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Adding Animation to Your Web Pages 
 
by Scott Nesbitt July 20, 2005

Animation can be a great way to attract visitors to your Web site. This article offers some tips on how to it.

If you're like most Web authors, you want to take your online offerings to the next level. Static text and graphics are fine, but a surefire way to catch the attention of the jaded Web surfer is add moving images, text, or a banner to your site. Let's face it: animation gets noticed.

Adding animation to your Web pages is fairly easy. All you need to do is decide what you want, pick the software to do the job, and away you go.

Types of Web Animation

There are several ways to create animation for Web pages. Some are simple, others aren't. The two most common and popular types of Web animation are frame-based animation and Flash.

Frame-Based Animation

The oldest form of Web animation is the animated GIF. GIF is the most common graphics format on the Web, and it can store and display multiple images. Animated GIFs are a lot like traditional animation. Each image in an animated GIF is a single frame. Each frame does nothing on its own, but when played they appear as a continuous sequence. This is why animated GIFs are often called "frame-based animation".

GIF isn't the only image format the supports animation. Two younger formats, PNG (Portable Network Graphics) and MNG (Multi-Image Network Graphics), can also do it. What's more they support more colors than GIF -- 16 million instead of 256. The only problem is that users may need a Web browser plug-in to view animated PNGs and MNGs.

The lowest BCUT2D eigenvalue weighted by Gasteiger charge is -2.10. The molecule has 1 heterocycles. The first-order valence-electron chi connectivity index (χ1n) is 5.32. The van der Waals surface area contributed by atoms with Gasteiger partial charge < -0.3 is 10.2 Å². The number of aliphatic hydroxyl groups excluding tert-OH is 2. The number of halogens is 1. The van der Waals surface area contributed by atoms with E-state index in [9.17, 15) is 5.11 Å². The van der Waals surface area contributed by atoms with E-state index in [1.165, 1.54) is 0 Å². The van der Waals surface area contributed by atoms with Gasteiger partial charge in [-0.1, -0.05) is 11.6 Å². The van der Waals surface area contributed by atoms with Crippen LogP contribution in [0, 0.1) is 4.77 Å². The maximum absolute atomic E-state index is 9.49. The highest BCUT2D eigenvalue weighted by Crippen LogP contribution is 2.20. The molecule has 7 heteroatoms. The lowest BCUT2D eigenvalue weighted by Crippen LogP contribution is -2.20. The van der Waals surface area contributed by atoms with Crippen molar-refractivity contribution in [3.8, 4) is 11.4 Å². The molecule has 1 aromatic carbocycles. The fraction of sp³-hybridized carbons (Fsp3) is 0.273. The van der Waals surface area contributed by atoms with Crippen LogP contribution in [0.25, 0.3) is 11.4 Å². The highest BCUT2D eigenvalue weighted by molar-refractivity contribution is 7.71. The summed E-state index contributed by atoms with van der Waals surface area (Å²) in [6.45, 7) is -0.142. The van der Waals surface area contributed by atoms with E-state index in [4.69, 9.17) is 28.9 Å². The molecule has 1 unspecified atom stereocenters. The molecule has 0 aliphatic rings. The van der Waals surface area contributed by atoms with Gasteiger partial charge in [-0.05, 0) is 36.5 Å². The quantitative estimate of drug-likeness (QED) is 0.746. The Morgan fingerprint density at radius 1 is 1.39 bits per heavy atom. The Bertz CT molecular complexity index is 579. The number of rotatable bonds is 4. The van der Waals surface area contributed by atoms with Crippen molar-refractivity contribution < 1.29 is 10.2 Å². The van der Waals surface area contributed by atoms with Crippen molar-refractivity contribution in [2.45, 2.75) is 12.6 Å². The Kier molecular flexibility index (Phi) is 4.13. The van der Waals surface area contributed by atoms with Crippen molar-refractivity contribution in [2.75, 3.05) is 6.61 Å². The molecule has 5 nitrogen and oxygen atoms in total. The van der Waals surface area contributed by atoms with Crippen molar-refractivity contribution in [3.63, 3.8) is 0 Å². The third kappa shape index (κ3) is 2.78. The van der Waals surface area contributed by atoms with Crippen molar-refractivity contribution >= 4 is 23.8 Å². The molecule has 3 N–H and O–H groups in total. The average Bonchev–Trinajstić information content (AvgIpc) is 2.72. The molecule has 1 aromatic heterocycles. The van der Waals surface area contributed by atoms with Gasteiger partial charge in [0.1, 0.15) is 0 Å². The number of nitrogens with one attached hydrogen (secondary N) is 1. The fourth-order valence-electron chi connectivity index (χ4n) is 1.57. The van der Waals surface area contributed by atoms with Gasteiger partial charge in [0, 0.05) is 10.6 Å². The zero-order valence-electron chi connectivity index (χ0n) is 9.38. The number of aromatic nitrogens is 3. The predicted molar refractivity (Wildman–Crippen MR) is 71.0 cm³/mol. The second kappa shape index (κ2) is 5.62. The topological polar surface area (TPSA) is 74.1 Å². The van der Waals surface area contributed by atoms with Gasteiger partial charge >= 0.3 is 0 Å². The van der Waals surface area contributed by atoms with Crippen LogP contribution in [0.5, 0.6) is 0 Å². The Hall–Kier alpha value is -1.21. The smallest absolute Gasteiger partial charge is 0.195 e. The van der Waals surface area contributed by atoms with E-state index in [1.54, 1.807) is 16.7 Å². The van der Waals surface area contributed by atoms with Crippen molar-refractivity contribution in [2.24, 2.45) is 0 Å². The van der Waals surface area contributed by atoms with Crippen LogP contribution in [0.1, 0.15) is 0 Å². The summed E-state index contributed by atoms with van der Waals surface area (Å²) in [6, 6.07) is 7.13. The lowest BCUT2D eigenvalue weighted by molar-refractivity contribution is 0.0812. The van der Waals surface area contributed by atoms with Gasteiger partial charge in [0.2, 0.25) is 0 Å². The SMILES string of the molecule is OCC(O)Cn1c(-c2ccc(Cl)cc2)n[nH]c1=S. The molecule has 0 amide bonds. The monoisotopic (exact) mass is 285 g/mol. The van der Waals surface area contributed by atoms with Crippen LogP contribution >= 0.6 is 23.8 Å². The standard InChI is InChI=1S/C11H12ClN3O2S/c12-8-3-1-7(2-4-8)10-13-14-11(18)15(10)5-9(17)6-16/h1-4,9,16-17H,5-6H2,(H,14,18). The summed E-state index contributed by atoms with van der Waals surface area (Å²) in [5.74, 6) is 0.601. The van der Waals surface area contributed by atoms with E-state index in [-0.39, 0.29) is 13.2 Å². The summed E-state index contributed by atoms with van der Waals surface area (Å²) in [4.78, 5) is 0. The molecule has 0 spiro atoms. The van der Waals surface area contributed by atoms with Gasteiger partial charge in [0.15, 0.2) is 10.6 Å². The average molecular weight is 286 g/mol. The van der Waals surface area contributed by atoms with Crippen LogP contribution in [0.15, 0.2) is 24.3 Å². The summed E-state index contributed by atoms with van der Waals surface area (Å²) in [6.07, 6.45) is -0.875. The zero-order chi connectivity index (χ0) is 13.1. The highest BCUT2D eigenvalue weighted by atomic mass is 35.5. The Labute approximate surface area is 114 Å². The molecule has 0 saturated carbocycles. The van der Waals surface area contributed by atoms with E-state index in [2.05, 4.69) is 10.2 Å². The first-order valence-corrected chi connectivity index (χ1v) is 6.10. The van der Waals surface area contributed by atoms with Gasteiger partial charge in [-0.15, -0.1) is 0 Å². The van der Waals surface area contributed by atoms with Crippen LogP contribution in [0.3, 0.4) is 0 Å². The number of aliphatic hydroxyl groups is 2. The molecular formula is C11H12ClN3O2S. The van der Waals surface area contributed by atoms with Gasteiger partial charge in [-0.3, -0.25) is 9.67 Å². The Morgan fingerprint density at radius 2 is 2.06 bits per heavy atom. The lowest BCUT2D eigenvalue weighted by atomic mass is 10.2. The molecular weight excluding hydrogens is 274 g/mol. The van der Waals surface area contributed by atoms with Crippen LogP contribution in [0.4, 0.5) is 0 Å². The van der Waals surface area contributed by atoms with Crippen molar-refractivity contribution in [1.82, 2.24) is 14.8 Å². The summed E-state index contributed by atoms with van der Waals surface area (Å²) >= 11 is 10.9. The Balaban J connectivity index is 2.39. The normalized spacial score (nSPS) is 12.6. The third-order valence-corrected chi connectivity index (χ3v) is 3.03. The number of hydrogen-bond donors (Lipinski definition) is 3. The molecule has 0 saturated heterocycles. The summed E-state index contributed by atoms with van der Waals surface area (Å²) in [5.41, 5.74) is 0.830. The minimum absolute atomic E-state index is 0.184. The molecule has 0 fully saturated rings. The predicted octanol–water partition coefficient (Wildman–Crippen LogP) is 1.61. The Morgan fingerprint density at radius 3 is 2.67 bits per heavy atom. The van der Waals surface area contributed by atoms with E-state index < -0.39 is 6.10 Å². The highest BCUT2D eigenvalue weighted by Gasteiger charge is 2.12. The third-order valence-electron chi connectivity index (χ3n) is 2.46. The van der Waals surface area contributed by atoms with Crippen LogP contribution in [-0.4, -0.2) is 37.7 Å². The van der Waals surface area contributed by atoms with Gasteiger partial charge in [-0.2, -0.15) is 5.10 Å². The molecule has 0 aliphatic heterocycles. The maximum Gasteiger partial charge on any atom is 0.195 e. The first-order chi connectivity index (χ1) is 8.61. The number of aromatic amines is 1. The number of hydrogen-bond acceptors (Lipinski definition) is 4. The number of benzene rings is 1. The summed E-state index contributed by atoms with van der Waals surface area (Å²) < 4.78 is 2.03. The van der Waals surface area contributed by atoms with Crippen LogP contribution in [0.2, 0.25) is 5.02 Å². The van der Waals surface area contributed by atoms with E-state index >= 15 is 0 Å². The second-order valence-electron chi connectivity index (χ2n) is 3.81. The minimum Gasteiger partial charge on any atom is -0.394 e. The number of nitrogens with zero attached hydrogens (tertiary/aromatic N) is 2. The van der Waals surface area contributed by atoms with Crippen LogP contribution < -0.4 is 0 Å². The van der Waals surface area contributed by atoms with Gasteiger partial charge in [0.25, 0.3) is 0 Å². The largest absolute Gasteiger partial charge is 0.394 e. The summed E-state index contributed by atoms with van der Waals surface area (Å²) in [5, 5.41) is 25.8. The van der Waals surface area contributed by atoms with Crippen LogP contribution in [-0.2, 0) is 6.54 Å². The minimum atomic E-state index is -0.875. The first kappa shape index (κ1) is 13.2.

Frame-based animation is that it's simple, and you don't need expensive software to create it. On the downside, complex animations increase the file size tremendously. On top of that, you can't add sound effects to your animation.

Flash

Flash has become an incredibly popular and widespread Web animation format. And for good reason: it produces beautiful, rich content. With Flash, you can create your own images, or import existing ones. Then you can add some amazing effects as well as sound. In fact, Flash is so powerful and flexible that people have created complex presentations and games with it.

Flash's biggest selling point (besides its flexibility) is that animations look the same, regardless of the browser or operating system visitors to your Web site use. Flash files are often quite small, although large ones aren't uncommon. But in order to view a Flash animation, Web surfers need to download a free plug-in.

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